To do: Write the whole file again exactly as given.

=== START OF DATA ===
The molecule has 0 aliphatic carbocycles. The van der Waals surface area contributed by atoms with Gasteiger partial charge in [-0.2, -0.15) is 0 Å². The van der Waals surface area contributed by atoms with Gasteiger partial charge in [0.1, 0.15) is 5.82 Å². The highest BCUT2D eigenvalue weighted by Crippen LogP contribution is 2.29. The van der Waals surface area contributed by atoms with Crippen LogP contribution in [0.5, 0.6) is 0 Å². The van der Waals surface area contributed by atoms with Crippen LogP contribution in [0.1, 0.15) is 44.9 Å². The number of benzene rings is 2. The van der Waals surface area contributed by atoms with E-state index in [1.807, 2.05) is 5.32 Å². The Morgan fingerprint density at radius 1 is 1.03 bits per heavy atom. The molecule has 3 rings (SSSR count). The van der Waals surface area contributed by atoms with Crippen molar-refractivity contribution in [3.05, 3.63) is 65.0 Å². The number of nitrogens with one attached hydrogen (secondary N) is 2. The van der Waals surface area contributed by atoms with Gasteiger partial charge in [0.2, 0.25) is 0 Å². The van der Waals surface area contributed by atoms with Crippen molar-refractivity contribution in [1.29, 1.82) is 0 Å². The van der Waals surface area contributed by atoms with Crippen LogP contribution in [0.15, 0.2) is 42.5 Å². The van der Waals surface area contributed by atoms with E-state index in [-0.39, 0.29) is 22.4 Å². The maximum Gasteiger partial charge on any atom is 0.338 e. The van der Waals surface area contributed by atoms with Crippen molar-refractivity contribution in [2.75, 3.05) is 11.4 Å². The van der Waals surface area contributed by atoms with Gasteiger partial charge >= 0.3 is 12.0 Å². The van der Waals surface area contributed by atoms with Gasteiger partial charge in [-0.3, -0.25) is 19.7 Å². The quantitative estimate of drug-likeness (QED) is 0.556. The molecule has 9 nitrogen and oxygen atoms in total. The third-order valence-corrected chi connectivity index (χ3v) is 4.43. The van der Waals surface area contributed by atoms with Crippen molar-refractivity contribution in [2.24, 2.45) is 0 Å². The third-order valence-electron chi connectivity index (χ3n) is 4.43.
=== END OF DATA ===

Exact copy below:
The molecule has 0 aliphatic carbocycles. The van der Waals surface area contributed by atoms with Gasteiger partial charge in [-0.2, -0.15) is 0 Å². The van der Waals surface area contributed by atoms with Gasteiger partial charge in [0.1, 0.15) is 5.82 Å². The highest BCUT2D eigenvalue weighted by Crippen LogP contribution is 2.29. The van der Waals surface area contributed by atoms with Crippen LogP contribution in [0.5, 0.6) is 0 Å². The van der Waals surface area contributed by atoms with Crippen LogP contribution in [0.1, 0.15) is 44.9 Å². The number of benzene rings is 2. The van der Waals surface area contributed by atoms with E-state index in [1.807, 2.05) is 5.32 Å². The Morgan fingerprint density at radius 1 is 1.03 bits per heavy atom. The molecule has 3 rings (SSSR count). The van der Waals surface area contributed by atoms with Crippen molar-refractivity contribution in [3.05, 3.63) is 65.0 Å². The number of nitrogens with one attached hydrogen (secondary N) is 2. The van der Waals surface area contributed by atoms with Gasteiger partial charge in [0.2, 0.25) is 0 Å². The van der Waals surface area contributed by atoms with Crippen molar-refractivity contribution in [1.29, 1.82) is 0 Å². The van der Waals surface area contributed by atoms with Crippen LogP contribution in [0.15, 0.2) is 42.5 Å². The van der Waals surface area contributed by atoms with E-state index in [-0.39, 0.29) is 22.4 Å². The maximum Gasteiger partial charge on any atom is 0.338 e. The van der Waals surface area contributed by atoms with Crippen molar-refractivity contribution in [2.75, 3.05) is 11.4 Å². The van der Waals surface area contributed by atoms with Gasteiger partial charge >= 0.3 is 12.0 Å². The van der Waals surface area contributed by atoms with Gasteiger partial charge in [-0.3, -0.25) is 19.7 Å². The quantitative estimate of drug-likeness (QED) is 0.556. The molecule has 9 nitrogen and oxygen atoms in total. The third-order valence-corrected chi connectivity index (χ3v) is 4.43. The van der Waals surface area contributed by atoms with Crippen molar-refractivity contribution in [2.24, 2.45) is 0 Å². The third-order valence-electron chi connectivity index (χ3n) is 4.43.